Creating a good logotype is a complex and fascinating process. We go to extraordinary lengths to make our logos relevant to the client and their specialism. We often research historical signs and symbols dating back to prehistoric times and incorporate elements of these to enhance universal recognition. We have huge font libraries and enjoy manipulating type faces to form new symbols. We also create new graphic forms only available through computer technology such as 3D programs. We regularly use the psychology of colour to emphasise attributes such as strength, reliability, creativity and confidence.
Today there are so many corporations, products, services, agencies and other entities using a sign or emblem as logotype that many have realized that only a few of the thousands of signs people are faced with are recognized without a name. The consequence is the notion that it makes less sense to use a sign as a logotype, even together with the name, if people will not duly identify it. Therefore, the trend in the recent years has been to use both logos and names, and to emphasize the design of the name instead of the logotype, making it unique by its letters, color, and additional graphic elements. Examples of well-designed logos and logotypes are available in competitive design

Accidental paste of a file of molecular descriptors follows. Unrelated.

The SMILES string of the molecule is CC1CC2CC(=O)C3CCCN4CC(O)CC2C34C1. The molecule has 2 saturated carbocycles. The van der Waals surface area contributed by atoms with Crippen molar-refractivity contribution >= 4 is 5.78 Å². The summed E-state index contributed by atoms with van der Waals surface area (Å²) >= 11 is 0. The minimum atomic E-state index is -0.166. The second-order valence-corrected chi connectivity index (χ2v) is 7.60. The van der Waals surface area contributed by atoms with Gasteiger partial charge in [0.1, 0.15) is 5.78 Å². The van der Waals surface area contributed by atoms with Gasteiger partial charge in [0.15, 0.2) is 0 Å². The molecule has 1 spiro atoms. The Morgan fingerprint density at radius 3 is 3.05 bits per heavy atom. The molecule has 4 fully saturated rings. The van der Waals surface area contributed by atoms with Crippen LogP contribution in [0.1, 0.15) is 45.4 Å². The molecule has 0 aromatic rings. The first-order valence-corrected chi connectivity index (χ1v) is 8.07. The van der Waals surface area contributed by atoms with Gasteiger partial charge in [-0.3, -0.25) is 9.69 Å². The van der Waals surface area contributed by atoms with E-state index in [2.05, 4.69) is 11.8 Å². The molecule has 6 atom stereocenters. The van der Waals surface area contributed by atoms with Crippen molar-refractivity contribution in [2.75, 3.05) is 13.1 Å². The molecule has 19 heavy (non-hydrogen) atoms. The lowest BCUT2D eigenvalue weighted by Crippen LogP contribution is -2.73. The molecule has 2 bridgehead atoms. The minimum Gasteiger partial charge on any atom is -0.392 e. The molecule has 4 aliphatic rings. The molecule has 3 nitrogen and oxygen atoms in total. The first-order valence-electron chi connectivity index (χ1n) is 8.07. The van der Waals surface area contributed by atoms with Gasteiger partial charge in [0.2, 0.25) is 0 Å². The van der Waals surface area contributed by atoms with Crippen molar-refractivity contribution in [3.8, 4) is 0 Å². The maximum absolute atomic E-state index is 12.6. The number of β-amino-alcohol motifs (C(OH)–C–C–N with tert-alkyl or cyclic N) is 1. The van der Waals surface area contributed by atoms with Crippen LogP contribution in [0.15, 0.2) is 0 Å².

Corporate Logo Design
The logo creation (or modification) process usually occurs only once or twice in the career of the marketing manager. Thus there is little opportunity to develop the experience necessary to discern the best logo. Proper selection is critical, because logos are one of the main vehicles for communicating image, gaining attention and recognition. We are specialized in corporate design, this is what we do every day
Logo design is commonly believed to be one of the most important areas in graphic design, thus making it the most difficult to perfect. The logo, or brand, is not just an image, it is the embodiment of an organization. Because logos are meant to represent companies and foster recognition by consumers it is counterproductive to redesign logos often.
Color is important to the brand recognition, but should not be an integral component to the logo design, which would conflict with its functionality. Some colors are associated with certain emotions that the designer wants to convey